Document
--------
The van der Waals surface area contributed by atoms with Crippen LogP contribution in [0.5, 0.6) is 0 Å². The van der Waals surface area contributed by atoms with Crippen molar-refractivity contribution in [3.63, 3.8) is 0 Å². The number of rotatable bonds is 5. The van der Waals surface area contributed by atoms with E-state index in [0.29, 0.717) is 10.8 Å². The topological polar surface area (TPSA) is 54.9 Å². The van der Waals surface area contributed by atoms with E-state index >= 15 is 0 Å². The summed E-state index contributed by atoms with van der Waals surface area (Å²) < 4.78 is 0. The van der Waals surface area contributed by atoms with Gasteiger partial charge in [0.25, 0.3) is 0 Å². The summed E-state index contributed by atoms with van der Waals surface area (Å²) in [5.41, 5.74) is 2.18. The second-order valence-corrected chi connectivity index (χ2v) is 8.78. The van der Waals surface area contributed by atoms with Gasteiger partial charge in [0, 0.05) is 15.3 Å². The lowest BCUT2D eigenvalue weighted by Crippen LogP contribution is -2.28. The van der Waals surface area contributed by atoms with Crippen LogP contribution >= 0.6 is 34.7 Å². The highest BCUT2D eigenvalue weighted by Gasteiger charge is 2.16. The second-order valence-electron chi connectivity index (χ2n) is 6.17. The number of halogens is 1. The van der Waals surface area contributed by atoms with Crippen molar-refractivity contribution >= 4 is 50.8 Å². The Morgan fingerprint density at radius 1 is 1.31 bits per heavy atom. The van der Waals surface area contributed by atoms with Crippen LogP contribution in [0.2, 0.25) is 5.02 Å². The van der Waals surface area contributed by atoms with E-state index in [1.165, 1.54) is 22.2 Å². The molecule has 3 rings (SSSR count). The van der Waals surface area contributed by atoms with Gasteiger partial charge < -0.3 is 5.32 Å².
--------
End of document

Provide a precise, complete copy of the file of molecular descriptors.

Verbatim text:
The van der Waals surface area contributed by atoms with Crippen LogP contribution in [0.5, 0.6) is 0 Å². The van der Waals surface area contributed by atoms with Crippen molar-refractivity contribution in [3.63, 3.8) is 0 Å². The number of rotatable bonds is 5. The van der Waals surface area contributed by atoms with E-state index in [0.29, 0.717) is 10.8 Å². The topological polar surface area (TPSA) is 54.9 Å². The van der Waals surface area contributed by atoms with E-state index >= 15 is 0 Å². The summed E-state index contributed by atoms with van der Waals surface area (Å²) < 4.78 is 0. The van der Waals surface area contributed by atoms with Gasteiger partial charge in [0.25, 0.3) is 0 Å². The summed E-state index contributed by atoms with van der Waals surface area (Å²) in [5.41, 5.74) is 2.18. The second-order valence-corrected chi connectivity index (χ2v) is 8.78. The van der Waals surface area contributed by atoms with Gasteiger partial charge in [0, 0.05) is 15.3 Å². The lowest BCUT2D eigenvalue weighted by Crippen LogP contribution is -2.28. The van der Waals surface area contributed by atoms with Crippen LogP contribution >= 0.6 is 34.7 Å². The highest BCUT2D eigenvalue weighted by Gasteiger charge is 2.16. The second-order valence-electron chi connectivity index (χ2n) is 6.17. The number of halogens is 1. The van der Waals surface area contributed by atoms with Crippen molar-refractivity contribution >= 4 is 50.8 Å². The Morgan fingerprint density at radius 1 is 1.31 bits per heavy atom. The van der Waals surface area contributed by atoms with Crippen LogP contribution in [0.2, 0.25) is 5.02 Å². The van der Waals surface area contributed by atoms with E-state index in [1.165, 1.54) is 22.2 Å². The molecule has 3 rings (SSSR count). The van der Waals surface area contributed by atoms with Gasteiger partial charge < -0.3 is 5.32 Å².